Date: 30 March 2021
The Seventh Community Pharmacy Agreement significantly increased funding for the Regional Pharmacy Maintenance Allowance, which will see another 400 pharmacies eligible for support - an increase of around 50 per cent in the number of pharmacies previously being supported. Regional, rural and remote pharmacies face unique challenges and opportunities.
Today, Forefront begins a series of profiles of these pharmacies which are so pivotal in our health system.
Owning a pharmacy in a town with a population of some 10,000 presents challenges which can test pharmacists used to operating in major metropolitan areas.
This is something that Darren Richards, proprietor of Findlay & Weymouth Pharmacy in Sale, Victoria, can attest to first-hand for the past 16 years.
A case in point is if there is a shortage in the supply of a medicine.
“One of the challenges working in regional Australia includes the supply of medications,” he said.
“We have an issue if something goes wrong, we have to wait a good 24 to 48 hours.
“I know, after working in Melbourne, that if something goes wrong there, I can get a hold of medication fairly quickly. It’s just not an option working out here. If it’s cold-chain medicines that gets lost, then you’ve lost it completely.”
Home deliveries also requires more intricate planning.
“In Melbourne you can make home deliveries regularly. If it’s a 5km trip with a guy on a bike, he is pretty unhappy about it, but out here we have deliveries here which are 40 to 50km away.
“Little towns can be in the middle of nowhere and you find yourself wondering if you can go home via this town or that town just to do a couple of deliveries on the way.
“Most people are reasonable and the COVID home delivery service through Australia Post has helped a bit too. But, if somebody needs their medicine urgently, you can find yourself doing a tour of Gippsland.”
Mr Richards said being in a regional area meant a lot of his patients are farmers and this can test his broader healthcare skills.
“The farmers out here are tough and they don’t want to see doctors,” he said.
“A good example was about 18 months ago when I had a farmer come in with his wife and he was talking about how he had had some chest pain, shortness of breath. He got a little bit sweaty at the time.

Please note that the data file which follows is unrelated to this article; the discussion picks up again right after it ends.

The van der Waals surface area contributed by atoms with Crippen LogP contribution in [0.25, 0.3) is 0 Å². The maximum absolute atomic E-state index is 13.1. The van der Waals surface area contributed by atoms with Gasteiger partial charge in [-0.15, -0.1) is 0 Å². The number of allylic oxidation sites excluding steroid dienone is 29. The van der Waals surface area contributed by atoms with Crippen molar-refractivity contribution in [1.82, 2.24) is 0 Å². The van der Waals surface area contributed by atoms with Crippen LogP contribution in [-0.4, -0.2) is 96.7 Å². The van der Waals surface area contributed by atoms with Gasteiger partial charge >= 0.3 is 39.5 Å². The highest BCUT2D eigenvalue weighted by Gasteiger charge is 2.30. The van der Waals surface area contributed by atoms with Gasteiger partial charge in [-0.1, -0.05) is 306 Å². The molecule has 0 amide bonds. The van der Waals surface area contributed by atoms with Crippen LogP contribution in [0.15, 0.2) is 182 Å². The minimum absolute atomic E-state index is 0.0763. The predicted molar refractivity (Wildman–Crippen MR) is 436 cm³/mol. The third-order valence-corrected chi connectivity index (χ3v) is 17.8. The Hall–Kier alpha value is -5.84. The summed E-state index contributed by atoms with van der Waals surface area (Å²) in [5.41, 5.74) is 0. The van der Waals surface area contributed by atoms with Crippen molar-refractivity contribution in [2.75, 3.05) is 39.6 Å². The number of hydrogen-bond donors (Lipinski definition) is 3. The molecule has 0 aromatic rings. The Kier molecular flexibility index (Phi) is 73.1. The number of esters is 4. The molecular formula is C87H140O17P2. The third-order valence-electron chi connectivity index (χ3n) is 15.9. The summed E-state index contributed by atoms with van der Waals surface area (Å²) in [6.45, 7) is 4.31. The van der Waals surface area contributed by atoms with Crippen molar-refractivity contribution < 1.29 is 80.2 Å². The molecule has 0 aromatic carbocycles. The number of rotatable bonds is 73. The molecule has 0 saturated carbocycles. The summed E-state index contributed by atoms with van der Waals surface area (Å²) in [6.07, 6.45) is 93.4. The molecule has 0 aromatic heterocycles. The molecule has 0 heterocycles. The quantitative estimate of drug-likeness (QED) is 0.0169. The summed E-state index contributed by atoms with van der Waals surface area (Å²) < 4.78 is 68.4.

“This had happened to him three or four times in the last couple of days. His wife was worried, and he was saying: ‘I’ll be right. I’ll just sit down and have a rest’.
“I had to grab him and take him to the doctor where they put him straight into the hospital - he had three minor heart attacks before they actually put some stents in.
“He had been suffering from that, probably minorly, for three to five weeks and it had just gotten worse a couple of days leading up to coming in to see us.
“It’s just a farmer thing out here. ‘I’m alright, everything will be fine, don’t worry’. It’s hard to get the health message across to some of the farmers here.”
Mr Richards said being in a regional town, one of the biggest problems recently was bushfires.
“This year has been a really good year but every second year we get a major bushfire around us,” he said.
“The air is thick with smoke.
“Last year, we had people evacuating from Bairnsdale and Lakes Entrance coming down to Sale.
“Suddenly you had people turning up who had no medicine and no prescriptions, so we were dealing with that.
“Some of the changes the Government implemented made things a lot easier, but when you are dealing with people, it does take time.
“With the smoke in the air and particles in the air, asthma becomes a major problem as well.
“We also get the odd flood out here as well, which brings similar problems of people being trapped here and not being able to get back home, and once again having no medicines.
“Then we get the travellers, the people who are coming for a holiday - they bring everything but their medicines. They’re not hard problems but unusual problems to what you would get in the city.”
But the out-of-metro life suits him well.
“You get to know everybody in town and, as this is a relatively smallish town, when you go for a walk around the streets, you know most people.
“The kids do sport together, so you get to know the parents.
“While they are not all customers or patients, you have a fair idea of who everyone is and that’s not a bad thing.
“I’ve had some knocks on the front door at home saying ‘can you get me this as soon as possible’ when people know who you are, but that’s not a bad thing.
“It’s a nice atmosphere when you know most of the people around you.”
Contact: The Guild